I won't pretend to have the corner of the market on perspective. In fact most of the time my perspective is pretty off-base, usually focused squarely on moi. But yesterday morning I was jolted back to reality when I heard the tragic news that one of "our" kids with Down syndrome had passed away in his sleep overnight. At the ripe old age of 12. I felt punched in the gut as I heard the news from a friend via Facebook and I don't even know the family. But because we shared common connections in the Los Angeles area and because the disability community truly is a pretty small world in general, I felt a tremendous loss. I still feel it. A hollowness inside. Like I can't quite catch my breath. 12 years old. A precious little guy with an infectious smile and his whole life ahead of him. No doubt he had brought his family countless moments of joy, laughter, and deep, deep love that mere words, at least my words, fail to adequately describe. If you're fortunate enough to either have a child with Down syndrome, or you have a sibling or a close relative with Down syndrome, you know what I'm talking about. (At the risk of sounding elitist, our kids with Trisomy 21 are different in the most amazing and blessed ways.) Even though I didn't have the privilege of knowing his mom and dad personally, I'm going to guess that this boy, like every other baby with Down syndrome, was single handedly responsible for rearranging their priorities in life at the cellular level from the moment he was born. And I have no doubt that since that day their definition of love has deepened in ways they couldn't have imagined. Now their incomprehensibly tough mission will be to carry on his legacy without him. These people I've never met, but with whom I have shared a pretty special path in life, will now never be far from my thoughts. My heart will probably always ache when I think of their precious gift who left them and us far too soon. Dance with Jesus sweet Tim. You will never be forgotten.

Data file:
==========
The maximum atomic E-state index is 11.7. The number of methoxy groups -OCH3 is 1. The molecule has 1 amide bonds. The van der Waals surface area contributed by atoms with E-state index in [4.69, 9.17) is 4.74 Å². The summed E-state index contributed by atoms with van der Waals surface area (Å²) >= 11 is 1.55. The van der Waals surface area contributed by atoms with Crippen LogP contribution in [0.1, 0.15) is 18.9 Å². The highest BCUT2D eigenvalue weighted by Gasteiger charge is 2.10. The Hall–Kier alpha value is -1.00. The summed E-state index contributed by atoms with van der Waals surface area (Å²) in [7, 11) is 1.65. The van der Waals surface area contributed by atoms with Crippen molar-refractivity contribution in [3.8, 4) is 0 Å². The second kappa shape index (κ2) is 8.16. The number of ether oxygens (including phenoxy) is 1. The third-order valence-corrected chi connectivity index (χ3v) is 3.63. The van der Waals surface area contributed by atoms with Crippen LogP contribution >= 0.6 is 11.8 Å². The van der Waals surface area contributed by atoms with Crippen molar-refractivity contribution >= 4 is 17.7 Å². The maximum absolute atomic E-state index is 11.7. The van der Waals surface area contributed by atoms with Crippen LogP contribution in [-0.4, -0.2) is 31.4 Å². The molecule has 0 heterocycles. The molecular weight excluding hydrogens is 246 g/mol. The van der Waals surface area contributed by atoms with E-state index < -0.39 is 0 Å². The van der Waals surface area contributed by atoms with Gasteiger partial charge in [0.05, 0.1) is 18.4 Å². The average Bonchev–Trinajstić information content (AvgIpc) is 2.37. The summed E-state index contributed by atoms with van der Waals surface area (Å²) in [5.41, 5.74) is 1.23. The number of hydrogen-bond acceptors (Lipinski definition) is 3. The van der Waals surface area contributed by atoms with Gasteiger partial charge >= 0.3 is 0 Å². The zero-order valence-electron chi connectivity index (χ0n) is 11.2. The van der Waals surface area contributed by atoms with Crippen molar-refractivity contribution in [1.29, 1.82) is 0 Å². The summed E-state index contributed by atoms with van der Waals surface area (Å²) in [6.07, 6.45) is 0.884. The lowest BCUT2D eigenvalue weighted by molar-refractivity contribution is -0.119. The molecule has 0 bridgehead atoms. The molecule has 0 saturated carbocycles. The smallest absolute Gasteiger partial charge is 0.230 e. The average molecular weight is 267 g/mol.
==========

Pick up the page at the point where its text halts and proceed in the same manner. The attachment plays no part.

Fast forward 12 hours later on the same day and we were once again confronted with how life can change in an instant. My husband and son were getting ready to run a quick errand to the grocery store so I was brushing Hayden's hair in the tv room (#445 on his list of my son's all time favorite activities) when my mother-in-law came into the rec room and said that one of the neighbors had come to the front door saying that there was a policeman out in the court with Hayden. And we were like, "Um, not so much---he's right here watching the basketball game on tv". So Jeff went out to check it out and at almost the same time, my gut said, "It's Max. Go outside". So out I went, and sure enough, it was a little boy named Max, who also happens to have Down syndrome and whom my daughter and I had met at the park around the corner about a month ago. It turns out Max and his mom live really close to the park too and our kids are in the same Challenger baseball league. And as God would have it, our kids played against his team the other night and his mother and I were able to kvetch and get caught up with each other after the game, so Max was fresh in my mind and I could still feel the sweet hug that he had given me. (Let's call "fate" what it is: God given moments in time where seemingly pointless events happen that, when later considered, were really opportunities where God was trying to show us who He is: The Creator who desires more than anything to have a relationship with us and He'll use all sorts of crazy circumstances to bring that about.) So is it just fate that you're here wasting your precious time reading this? Hmmmm